That is not to say that a discussion of money is absent from Howarth’s text. Indeed, perhaps the most poignant claim made by the author is that the corporate art market is the most stable branch of the global art industry. This seems counter-intuitive; the current financial climate is one in which economic crisis has prompted bankrupted companies to auction off massive collections, and banks such as The Monte dei Paschi in Siena (arguably one of the oldest intact collections in the world) are currently facing considerable scrutiny. Particularly, banks are and have historically been the largest players in the corporate collecting world. Yet, the modern consumer has developed a healthy suspicion of the activities of large corporations, especially financial institutions. So, considering this, how can it be that the corporate art world is more stable than any other aspect of the industry?
Howarth uses an analysis of the post-1980s era to demonstrate the durability of the corporate art market. During the 1980s, the bankruptcy of corporations – and the subsequent auctioning of several massive corporate collections – led many industry experts to predict the death of art in the workplace. However, though the recession was not without its casualties, Howarth eagerly notes that: a) as a result, programs have been established to ethically recycle bankrupted collections in public spaces; and b) the number of companies with collections actually grew substantially. Intriguingly, as new collections replaced the old ones, so too did new collecting strategies replace the traditional grandiose approach taken in a pre-1980s era.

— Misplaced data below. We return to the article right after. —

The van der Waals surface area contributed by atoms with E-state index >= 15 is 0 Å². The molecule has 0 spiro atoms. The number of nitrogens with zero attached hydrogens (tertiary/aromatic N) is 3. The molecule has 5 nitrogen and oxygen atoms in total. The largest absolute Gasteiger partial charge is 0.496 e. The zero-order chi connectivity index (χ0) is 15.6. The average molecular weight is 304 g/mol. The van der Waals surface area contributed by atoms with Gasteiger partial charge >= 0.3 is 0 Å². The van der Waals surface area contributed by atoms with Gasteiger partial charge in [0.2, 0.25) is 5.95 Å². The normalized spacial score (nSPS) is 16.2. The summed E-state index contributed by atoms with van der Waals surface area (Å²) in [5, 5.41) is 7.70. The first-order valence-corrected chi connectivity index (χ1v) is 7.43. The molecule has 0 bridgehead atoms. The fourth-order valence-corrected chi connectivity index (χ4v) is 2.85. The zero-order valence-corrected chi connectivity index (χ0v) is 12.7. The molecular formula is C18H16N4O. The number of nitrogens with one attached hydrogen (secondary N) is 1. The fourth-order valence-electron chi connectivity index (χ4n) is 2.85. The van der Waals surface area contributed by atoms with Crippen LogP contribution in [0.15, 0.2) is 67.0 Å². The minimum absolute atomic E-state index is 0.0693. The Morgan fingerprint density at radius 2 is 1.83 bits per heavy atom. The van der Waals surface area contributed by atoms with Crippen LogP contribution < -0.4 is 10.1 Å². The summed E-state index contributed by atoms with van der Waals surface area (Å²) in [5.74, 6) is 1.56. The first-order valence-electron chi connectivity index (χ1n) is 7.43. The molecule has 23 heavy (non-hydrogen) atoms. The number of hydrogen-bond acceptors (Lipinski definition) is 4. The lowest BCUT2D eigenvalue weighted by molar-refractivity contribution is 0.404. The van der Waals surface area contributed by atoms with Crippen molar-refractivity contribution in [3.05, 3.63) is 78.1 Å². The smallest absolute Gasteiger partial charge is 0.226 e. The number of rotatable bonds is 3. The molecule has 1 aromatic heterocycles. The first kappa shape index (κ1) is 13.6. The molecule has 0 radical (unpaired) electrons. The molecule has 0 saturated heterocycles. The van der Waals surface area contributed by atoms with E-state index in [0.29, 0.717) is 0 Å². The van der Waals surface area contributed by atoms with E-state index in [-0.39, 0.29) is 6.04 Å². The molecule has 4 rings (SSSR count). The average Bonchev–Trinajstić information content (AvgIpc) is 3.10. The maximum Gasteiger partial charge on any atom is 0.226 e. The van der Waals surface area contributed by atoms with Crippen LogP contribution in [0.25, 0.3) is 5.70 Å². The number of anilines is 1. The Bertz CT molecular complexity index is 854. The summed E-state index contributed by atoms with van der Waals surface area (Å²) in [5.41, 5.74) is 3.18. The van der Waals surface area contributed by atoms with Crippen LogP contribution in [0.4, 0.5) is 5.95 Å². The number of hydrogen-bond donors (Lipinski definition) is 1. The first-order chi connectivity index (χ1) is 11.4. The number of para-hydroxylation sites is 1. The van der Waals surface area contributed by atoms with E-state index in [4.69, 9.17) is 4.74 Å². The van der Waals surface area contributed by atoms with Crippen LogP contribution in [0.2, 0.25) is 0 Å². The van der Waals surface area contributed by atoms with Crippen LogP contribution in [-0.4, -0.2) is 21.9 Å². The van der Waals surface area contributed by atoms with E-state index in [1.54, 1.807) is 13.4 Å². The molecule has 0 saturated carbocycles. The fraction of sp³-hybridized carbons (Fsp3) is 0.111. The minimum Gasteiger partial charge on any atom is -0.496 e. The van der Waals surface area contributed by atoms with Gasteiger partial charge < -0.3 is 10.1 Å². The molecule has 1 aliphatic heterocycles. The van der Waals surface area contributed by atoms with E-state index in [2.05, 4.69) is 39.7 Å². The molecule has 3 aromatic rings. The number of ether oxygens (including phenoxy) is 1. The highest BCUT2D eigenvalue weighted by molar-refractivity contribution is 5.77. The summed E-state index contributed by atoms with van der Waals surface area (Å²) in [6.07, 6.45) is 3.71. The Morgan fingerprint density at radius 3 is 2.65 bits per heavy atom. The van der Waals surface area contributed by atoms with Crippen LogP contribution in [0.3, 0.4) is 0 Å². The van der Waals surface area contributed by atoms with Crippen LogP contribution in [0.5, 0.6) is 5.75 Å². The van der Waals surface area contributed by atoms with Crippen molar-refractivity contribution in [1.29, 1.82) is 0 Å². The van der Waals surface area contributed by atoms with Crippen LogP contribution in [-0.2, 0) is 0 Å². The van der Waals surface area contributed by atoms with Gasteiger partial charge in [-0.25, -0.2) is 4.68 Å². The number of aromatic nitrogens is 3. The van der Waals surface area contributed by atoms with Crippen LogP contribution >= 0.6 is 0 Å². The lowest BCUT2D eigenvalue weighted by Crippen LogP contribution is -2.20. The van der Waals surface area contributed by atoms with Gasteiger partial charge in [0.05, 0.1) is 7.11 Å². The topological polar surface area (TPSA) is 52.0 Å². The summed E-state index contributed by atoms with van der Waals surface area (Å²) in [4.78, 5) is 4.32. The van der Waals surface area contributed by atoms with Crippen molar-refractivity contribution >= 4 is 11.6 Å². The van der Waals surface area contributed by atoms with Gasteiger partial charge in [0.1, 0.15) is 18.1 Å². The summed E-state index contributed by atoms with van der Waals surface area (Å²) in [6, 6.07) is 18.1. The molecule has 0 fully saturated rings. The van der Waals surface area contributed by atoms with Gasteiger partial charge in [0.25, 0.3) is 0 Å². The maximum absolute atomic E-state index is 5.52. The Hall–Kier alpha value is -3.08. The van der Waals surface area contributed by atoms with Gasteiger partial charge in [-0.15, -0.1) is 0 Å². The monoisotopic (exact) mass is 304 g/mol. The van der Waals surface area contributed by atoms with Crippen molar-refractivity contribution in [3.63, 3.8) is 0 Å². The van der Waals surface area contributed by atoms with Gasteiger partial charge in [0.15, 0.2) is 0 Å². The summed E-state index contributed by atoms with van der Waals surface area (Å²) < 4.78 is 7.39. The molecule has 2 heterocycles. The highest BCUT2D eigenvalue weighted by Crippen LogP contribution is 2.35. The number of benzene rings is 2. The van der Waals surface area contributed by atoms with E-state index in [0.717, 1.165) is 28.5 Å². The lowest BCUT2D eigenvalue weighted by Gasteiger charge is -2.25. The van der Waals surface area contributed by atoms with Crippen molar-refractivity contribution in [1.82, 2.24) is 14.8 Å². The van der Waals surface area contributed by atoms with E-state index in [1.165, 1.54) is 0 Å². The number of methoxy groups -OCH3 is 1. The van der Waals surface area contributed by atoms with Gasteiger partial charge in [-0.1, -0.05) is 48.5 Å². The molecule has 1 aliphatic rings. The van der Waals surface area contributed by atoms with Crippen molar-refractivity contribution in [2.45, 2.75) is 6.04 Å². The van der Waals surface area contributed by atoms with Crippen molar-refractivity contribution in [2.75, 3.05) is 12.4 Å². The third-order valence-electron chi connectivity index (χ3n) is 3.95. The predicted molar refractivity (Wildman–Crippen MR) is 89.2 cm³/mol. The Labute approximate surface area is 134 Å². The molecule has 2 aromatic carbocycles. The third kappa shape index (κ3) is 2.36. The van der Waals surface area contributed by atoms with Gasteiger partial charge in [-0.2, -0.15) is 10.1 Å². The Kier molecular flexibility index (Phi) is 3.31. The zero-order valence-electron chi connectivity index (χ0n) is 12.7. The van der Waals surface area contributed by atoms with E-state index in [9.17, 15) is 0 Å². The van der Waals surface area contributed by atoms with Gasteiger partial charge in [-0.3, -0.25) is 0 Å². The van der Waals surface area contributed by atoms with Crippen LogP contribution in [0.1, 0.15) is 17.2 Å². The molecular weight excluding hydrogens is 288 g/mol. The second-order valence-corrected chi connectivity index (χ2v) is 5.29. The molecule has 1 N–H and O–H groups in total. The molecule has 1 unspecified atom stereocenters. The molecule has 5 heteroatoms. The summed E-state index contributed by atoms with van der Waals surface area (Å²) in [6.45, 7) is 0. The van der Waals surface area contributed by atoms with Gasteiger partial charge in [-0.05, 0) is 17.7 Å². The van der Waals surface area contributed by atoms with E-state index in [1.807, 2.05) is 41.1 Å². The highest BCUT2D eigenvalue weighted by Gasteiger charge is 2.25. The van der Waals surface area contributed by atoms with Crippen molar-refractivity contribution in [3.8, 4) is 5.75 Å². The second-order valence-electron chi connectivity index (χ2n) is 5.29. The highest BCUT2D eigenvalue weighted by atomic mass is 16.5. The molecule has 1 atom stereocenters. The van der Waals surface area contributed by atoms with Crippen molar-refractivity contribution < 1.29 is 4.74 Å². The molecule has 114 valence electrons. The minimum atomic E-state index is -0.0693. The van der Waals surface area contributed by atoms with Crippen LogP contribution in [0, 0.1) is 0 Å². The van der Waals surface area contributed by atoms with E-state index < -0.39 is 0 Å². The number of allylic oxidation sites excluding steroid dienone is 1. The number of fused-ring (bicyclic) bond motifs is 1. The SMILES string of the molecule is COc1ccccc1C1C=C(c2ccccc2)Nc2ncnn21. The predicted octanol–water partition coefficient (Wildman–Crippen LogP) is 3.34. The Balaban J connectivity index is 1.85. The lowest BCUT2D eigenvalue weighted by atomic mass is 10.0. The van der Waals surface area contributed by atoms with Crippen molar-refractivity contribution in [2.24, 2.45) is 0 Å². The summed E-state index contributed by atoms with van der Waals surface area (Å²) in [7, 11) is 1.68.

This new strategy is transforming the workplace and contributing to the blossoming corporate artworld we see today. Every collection tells a unique story of identity. Microsoft, for instance, almost exclusively collects contemporary art produced by living artists. The general theme of the collection is an energised sense of boundless innovation, an appropriate concept for a technology company. The Monsoon Art Collection, on the other hand, reflects a corporate commitment to ethical trading by focusing on supporting artists in the regional areas of Central and South America, Africa, Asia, India and Afghanistan. Simmons & Simmons, a London-based law firm, prides itself on a dedication to new and emerging contemporary British artists. This mission statement serves a business purpose as well, as the firm fosters close relationships with artists by additionally providing legal services to them early in their careers. (Law firms even occasionally publish art catalogues for their clients.)
Unsurprisingly, art changes the way employees feel and think, stimulating creativity, analytical reasoning, and ultimately improving job performance. Furthermore, employees are happiest (and most efficient) in workspaces where they exercise some degree of control. Art collections can play an integral role in this process. Howarth writes, “Rarely does one person alone have complete authority for making art purchases in a corporation. The trend now is to have art selection committees made up of interested employees, as well as art people, and administrative staff.” The author notes that in addition to this role in art selection, many companies involve employees in deciding where and how specific artworks are displayed.
The central thesis of the book is that art in today’s workplace performs crucial roles enhancing employee experiences, expressing corporate values to clientele, and fostering a positive ‘give-back’ influence in the community. Howarth’s case stresses the importance of not seeing artistic investments as having explicitly monetary values. Although the author analyses these practices in a logical and business-relevant way, she sees the corporate art collection as a reciprocally beneficial arrangement, with great potential for upholding social responsibility in a number of spheres, a movement accessible to companies both large and small.